On August 8, 2020, President Trump signed an Executive Memorandum that entitled employers to defer the withholding, deposit, and payment of employees’ portion of Social Security tax for beginning on September 1 through the end of the year. Employees who are paid $4,000 or less in a bi-weekly pay period, or $104,000 per year, are eligible for this deferral.
After weeks of suspense, the Treasury Department released implementation guidance in the form of Notice 2020-65. Here’s what we know from that guidance:
What payroll taxes can be deferred?
Employers can defer withholding the employees’ portion of Social Security taxes. This is 6.2% of wages up to $137,700. For example, an employee who earns $1,000 every two weeks would see an extra $62 in their take-home pay. This is for pay periods beginning after September 1, 2020, and ending before December 31, 2020.
Which employees are eligible?
Employees who are paid less than $4,000 in a given biweekly pay period, or the equivalent for different pay periods, are eligible. Eligibility is determined on a pay period-by-pay period basis, so an employee may qualify for one period, but not for the next.
Is this mandatory?
It does not appear to be mandatory except for federal employers. Neither the Executive Memorandum nor the Treasury guidance state that non-Federal employers are required to offer this deferral to employees. Press releases from Treasury and the IRS say that this is “allowed” and “available.” It’s not clear whether the decision to participate or not is up to the employer or the employee. However, because the employer is specified in the guidance as the one responsible for paying any deferred taxes, employers likely have the final say.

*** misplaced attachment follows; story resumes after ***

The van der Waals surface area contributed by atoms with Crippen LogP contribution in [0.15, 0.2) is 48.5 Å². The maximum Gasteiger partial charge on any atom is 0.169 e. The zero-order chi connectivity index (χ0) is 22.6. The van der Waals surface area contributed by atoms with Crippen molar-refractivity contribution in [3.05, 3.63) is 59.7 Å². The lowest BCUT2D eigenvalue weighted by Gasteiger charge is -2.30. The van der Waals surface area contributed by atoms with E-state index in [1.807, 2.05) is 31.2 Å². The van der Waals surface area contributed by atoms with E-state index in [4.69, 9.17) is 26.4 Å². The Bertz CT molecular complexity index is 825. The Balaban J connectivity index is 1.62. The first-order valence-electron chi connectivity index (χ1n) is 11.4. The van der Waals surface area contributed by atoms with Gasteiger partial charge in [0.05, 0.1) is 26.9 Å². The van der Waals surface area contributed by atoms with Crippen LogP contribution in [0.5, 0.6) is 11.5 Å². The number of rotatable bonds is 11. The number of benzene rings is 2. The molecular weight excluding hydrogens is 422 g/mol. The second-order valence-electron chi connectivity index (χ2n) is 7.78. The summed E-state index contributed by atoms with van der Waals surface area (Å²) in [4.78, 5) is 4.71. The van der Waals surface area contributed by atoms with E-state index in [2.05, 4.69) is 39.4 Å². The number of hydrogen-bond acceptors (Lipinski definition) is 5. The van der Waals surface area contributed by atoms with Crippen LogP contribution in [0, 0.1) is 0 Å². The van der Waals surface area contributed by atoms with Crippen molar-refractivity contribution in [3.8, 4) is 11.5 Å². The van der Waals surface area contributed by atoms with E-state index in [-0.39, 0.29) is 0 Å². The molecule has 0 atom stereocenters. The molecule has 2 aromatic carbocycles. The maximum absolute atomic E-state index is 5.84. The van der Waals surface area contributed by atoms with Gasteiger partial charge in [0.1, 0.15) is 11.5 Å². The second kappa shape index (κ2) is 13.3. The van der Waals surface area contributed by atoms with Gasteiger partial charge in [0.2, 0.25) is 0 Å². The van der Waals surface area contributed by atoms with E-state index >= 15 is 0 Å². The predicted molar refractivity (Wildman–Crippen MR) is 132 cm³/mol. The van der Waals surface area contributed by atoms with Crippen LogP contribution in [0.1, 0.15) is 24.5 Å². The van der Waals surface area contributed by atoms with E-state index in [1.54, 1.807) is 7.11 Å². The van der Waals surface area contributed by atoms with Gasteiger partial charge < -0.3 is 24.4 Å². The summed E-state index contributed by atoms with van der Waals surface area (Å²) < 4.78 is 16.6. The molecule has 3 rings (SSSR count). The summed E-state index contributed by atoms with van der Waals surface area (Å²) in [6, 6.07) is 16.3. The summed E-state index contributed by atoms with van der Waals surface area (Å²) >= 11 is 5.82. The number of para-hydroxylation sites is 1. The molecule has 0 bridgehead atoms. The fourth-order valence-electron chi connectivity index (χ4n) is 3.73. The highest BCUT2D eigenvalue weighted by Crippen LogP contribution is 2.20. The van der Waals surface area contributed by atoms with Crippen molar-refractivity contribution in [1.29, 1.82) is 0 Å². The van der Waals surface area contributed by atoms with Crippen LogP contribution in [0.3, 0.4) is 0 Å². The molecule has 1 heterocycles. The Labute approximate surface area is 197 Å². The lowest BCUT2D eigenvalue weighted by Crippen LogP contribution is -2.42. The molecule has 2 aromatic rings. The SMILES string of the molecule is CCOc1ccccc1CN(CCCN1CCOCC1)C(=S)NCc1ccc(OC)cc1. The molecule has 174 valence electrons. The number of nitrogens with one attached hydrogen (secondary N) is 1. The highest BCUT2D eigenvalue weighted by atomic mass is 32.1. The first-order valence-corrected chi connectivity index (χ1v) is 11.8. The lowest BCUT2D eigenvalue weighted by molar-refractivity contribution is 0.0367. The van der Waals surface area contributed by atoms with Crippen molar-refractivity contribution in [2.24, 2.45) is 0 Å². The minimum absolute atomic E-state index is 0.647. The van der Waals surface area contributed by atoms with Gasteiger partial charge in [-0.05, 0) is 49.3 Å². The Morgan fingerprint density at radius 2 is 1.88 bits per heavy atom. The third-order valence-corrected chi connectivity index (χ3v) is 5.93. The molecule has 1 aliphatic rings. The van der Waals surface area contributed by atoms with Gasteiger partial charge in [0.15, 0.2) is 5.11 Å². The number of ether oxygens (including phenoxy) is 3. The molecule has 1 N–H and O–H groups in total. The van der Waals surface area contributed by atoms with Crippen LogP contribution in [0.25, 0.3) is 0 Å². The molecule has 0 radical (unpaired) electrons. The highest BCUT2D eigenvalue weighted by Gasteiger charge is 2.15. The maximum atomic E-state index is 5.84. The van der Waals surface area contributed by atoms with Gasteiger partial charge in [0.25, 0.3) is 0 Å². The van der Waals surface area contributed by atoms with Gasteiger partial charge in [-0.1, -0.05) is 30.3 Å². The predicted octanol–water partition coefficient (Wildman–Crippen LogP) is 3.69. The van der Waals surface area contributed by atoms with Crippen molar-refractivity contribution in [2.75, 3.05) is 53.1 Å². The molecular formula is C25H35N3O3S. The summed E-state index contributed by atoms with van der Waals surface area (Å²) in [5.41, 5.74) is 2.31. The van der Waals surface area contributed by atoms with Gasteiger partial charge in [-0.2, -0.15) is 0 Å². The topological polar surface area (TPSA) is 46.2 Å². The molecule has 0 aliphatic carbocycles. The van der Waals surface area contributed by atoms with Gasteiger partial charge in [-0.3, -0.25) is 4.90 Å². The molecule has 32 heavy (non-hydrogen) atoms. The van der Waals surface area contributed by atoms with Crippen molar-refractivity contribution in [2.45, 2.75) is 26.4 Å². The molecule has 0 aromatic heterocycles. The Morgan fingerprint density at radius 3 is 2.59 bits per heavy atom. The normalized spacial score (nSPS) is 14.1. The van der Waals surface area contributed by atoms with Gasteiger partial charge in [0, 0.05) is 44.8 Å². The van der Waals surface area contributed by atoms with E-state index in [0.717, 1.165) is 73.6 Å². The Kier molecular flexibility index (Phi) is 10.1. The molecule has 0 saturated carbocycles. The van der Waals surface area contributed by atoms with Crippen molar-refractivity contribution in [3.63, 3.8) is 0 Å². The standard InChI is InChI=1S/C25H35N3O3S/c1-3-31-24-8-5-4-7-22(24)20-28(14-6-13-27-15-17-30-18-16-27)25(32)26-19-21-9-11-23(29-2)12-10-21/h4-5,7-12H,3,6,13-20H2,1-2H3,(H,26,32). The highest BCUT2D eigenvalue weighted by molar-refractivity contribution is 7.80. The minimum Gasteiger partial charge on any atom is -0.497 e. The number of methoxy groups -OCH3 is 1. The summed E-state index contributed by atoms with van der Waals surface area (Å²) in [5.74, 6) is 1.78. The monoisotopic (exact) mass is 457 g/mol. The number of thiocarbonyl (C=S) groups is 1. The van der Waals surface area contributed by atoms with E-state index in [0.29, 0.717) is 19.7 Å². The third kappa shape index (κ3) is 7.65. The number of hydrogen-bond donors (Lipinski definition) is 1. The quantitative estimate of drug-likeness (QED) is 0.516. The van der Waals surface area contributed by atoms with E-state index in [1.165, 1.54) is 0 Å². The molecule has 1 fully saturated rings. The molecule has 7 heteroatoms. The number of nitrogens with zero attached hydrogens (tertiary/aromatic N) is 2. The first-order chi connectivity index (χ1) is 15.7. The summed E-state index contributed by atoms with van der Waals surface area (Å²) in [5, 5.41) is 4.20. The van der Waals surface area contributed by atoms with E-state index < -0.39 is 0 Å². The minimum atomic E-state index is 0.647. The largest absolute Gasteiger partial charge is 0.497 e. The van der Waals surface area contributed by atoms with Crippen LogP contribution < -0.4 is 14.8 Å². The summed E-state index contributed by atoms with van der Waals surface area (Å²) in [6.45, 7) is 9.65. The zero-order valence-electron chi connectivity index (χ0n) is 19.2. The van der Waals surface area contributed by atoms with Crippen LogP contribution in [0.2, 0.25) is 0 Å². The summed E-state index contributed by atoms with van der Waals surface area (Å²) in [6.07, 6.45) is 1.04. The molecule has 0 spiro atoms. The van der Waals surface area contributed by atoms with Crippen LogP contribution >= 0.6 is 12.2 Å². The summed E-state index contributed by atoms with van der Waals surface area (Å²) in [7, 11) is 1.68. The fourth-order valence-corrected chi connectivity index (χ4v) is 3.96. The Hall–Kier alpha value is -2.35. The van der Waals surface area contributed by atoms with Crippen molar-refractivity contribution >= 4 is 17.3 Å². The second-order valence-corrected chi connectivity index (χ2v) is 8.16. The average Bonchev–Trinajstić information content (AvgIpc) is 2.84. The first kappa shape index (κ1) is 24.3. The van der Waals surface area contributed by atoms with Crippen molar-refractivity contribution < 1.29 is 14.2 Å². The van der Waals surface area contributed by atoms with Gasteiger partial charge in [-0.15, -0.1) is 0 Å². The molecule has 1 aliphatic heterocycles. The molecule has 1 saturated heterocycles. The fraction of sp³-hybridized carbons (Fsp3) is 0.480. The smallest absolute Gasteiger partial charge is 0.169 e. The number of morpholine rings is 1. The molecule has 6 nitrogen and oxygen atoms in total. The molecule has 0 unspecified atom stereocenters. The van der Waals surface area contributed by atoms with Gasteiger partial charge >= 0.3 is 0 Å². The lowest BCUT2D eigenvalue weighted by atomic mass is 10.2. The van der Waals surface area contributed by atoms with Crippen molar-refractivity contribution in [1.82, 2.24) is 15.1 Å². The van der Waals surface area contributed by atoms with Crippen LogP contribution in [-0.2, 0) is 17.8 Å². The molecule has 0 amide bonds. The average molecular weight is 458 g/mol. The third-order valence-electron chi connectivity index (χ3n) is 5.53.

This is a deferral. What does that mean?
This is not a payroll tax holiday, but a delay in payment. The taxes that are not withheld for the rest of this year will have to be repaid in 2021. This means that participating employees will get bigger paychecks through the end of the year, but could see smaller paychecks starting on January 1. An employee earning $1,000 every two weeks could receive $62 more this year but might have $124 withheld from every paycheck starting in January through the end of April.
When do the deferred taxes get repaid?
Employers are required to start withholding and paying the deferred taxes on January 1, 2021, and must pay all the deferred taxes by April 30, 2021. As long as all deferred taxes are paid in by April 31, 2021, employers will not face late payment interest or penalties.
What happens if an employee leaves before the deferred taxes are repaid?
The guidance says that employers may make arrangements to collect the deferred taxes from employees. It appears to be up to the employer and the employee to determine how this will be done. This may mean that an employees’ final paycheck will be much smaller than anticipated, or that employers will have to make up the difference themselves.
Is it worth it?
Most small businesses are choosing not to implement this program and for good reason. First, it is an administrative headache, and so much so that many payroll services and professional employer organizations (PEO) are refusing to offer the service of administering the program. And second, the risk that the employer could be on the hook for the employee payroll tax if the employee decides to leave is not a risk that most employers want to take on. It not only has the potential to be costly, but it also would effectively act as a “bonus” for any employee who leaves or is fired! Based on what we know today, our recommendation is that small business owners should choose not to implement this program.